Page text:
The Zesmynian Hegemony in the post-Blagoradov period seriously attempted to become a catholic authority over the Cositene world. This status was attained with a series of campaigns in the 1590s that earned Zesmynia the submission of all of its immediate neighbors and even the states of modern Luziyca. It also supported the development of diverse discourses in Cositene theology, and held a tolerant attitude with the emergence of the rivalry of the Black and White Lights. A sense of proto-divlenic nostalgia for the Sepcans also emerged with increasing reuse of Sepcan aesthetics and themes. For the first time in Cositene history a large-scaled policy of religious tolerance known as cultivationism was implemented. Arts and sciences also flowered with Zesmynian rulers becoming major patrons of such pursuits.

However the Zesmynian empire was considerably more loosely held together than its predecessor hegemon, and its dominance would be more short-lived. The podslynitsian comprehension of the regional order had ironically undermined Zesmynia's own status, tolerating the emergence of regional rivals, and a sense of symmetry between states appeared in West Borea as the universal status as vassals to the Zesmynian emperor (also frequently implied to be a 'Cositene emperor') positioned them as equals. The barriers to commerce between West Borean states instituted prior by Razaria to undermine their ability to strengthen was replaced by a system of free trade and easy passage between domains. This, along with a generally non-interventionist attitude of Zesmynia as a hegemon, allowed the different states in West Borea to come to parity in broad economic terms, and be able to truly rival each other as powers. The emerging issue of the falling status of Zesmynia itself was known as the 'illusion of supremacy'.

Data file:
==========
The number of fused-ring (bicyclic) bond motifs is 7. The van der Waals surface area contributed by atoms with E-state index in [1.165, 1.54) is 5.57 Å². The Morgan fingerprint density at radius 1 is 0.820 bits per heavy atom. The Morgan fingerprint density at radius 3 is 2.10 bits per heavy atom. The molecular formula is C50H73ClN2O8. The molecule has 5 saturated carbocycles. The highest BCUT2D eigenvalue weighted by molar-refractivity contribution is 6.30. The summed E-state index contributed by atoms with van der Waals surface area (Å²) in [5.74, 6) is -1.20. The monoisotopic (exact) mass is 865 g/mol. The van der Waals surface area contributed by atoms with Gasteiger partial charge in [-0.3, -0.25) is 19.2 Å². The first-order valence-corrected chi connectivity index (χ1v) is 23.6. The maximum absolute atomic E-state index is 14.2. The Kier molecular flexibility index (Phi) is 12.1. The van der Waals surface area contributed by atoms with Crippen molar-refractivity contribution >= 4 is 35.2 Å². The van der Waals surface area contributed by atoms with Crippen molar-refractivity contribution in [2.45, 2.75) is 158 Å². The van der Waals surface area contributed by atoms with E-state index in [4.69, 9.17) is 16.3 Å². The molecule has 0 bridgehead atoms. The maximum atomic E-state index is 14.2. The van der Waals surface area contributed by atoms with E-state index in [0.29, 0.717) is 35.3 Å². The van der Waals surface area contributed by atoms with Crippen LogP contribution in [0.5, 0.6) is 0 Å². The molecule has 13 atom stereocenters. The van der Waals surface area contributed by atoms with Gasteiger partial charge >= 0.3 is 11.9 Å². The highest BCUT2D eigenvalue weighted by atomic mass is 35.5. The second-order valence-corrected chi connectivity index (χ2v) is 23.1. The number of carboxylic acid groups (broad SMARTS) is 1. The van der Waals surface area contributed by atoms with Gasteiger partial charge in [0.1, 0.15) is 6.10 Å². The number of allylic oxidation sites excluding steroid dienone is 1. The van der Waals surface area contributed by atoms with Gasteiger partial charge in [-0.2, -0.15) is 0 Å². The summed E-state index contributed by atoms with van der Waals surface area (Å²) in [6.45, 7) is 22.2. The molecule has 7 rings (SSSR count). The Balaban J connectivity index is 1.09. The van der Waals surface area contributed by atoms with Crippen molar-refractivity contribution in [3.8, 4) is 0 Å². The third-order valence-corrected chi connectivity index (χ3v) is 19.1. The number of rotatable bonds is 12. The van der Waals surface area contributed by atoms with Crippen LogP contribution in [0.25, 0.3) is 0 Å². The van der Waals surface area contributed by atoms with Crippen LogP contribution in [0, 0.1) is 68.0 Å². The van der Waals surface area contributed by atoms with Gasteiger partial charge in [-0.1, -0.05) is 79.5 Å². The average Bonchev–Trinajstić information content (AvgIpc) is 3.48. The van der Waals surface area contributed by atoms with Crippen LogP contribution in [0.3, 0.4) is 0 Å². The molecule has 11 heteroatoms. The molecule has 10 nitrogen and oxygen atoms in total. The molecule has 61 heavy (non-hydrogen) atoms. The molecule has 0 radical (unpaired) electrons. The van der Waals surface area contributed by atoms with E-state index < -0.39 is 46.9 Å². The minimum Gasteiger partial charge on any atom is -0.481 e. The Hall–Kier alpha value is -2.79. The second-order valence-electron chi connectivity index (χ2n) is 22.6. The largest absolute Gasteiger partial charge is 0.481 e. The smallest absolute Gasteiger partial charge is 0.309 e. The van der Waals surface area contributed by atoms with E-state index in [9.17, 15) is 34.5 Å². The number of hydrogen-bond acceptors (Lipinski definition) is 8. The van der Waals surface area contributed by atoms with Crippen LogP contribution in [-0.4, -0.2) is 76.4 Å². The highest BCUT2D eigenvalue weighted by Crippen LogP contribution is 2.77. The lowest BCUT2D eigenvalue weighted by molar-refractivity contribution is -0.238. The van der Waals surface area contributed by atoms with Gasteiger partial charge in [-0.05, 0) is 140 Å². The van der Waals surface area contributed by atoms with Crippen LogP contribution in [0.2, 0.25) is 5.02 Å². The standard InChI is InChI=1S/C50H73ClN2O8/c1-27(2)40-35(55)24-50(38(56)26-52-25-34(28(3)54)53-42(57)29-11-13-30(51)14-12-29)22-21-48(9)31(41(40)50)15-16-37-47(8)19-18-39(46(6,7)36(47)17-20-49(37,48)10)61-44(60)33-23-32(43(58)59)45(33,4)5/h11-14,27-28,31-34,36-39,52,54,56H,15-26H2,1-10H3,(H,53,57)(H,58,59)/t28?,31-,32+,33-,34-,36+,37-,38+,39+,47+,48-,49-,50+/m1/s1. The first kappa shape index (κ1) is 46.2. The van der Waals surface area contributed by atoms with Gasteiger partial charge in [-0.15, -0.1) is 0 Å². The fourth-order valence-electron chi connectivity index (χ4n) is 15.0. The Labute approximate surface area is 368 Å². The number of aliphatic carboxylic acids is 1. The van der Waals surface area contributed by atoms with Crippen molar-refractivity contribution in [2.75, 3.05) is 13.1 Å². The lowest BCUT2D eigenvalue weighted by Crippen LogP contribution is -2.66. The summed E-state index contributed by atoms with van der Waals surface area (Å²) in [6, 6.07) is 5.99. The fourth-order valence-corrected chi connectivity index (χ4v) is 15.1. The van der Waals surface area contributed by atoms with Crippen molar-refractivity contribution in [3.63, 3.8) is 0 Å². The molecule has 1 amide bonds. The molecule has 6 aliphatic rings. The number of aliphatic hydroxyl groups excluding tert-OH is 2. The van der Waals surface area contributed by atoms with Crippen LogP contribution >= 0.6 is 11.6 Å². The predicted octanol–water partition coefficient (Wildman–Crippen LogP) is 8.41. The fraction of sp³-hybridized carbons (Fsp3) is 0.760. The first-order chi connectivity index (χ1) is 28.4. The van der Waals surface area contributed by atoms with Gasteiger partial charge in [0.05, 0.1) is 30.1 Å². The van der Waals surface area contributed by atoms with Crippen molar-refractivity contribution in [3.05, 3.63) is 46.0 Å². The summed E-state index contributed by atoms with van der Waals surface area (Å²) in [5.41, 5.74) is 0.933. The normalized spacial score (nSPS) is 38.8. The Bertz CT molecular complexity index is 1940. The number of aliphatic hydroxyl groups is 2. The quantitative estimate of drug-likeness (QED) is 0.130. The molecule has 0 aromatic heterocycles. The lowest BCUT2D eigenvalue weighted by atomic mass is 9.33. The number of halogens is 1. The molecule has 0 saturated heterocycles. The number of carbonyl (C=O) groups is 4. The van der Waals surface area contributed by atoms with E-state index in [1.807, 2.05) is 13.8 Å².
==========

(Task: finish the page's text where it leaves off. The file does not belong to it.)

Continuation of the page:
Aucuria became a major regional power thanks to the emerging trade between Conitia and West Borea in the 1670s, displacing Zesmynia's status nearly completely. Meanwhile the Delirium and Torpor struck Zesmynia as it did elsewhere causing a period of intellectual stagnation, and the emergence of xenophilic movements such as divleny and syncary. Zesmynia remained a stable and prosperous country if struck occasionally by rebellions or natural disasters, but in general its stagnation was undeniable. Some divlenic reforms such as a bureaucratic examination system were instituted but were limited due to worries of their displacement of the nobility's powers.

During the advent of industrialization and capitalism in the 17th century, Zesmynia's large population provided a high-demand market that both drove industrialized production and consumed its products. The empire became dependent economically on the emerging powers of Kovachovid Razaria and the Luziycan states in the 19th century. A self-strengthening movement attempted to industrialize and modernize the country beginning in the 1820s. Initially opposed due to their support of bureaucracy and managerialism, in the 1830s they picked up surprising endorsement from nobles, who wanted to relieve themselves of economic external dependence.

Zesmynian troops and ships assisting their ally, the Acanic empire of Lazinato, in a battle in 1840. Zesmynian commercial and military involvements in faraway East Borea were testaments to its rapid rise of the Daylily years.

Under the direction of Ljubomir Kaštovec (Chancellor 1830-47) and with support of emperor Tokten (r. 1826-43) Zesmynia industrialized, and adopted protectionist policies to compete against other powers. Zesmynian nabories expanded into Nunalik and Kheratia, and even began colonial ventures in Namor and Nautasia. The country even established good relations in East Borea by presenting itself as a follower of Eastern political principles and ideas. Zesmynian prestige had rapidly rose in a short period known as the Daylily years (1833-53).

This abrupt ascendancy worried powers such as Razaria however, and had also displeased them as the Kaštovec government's protectionism closed a previously important unfettered market for industrial goods, not to mention presenting competitors. Kaštovec's tendencies of centralization modelled upon East Borean government also raised for his program many enemies. Foreign-backed sabotage first engineered the downfall of Kaštovec, but the powerful in Zesmynia were not intent on stopping their own rise; thus to secure the West Borean order they had created Razaria and ??? invaded and occupied Zesmynia in the Kodotun War (1853-56).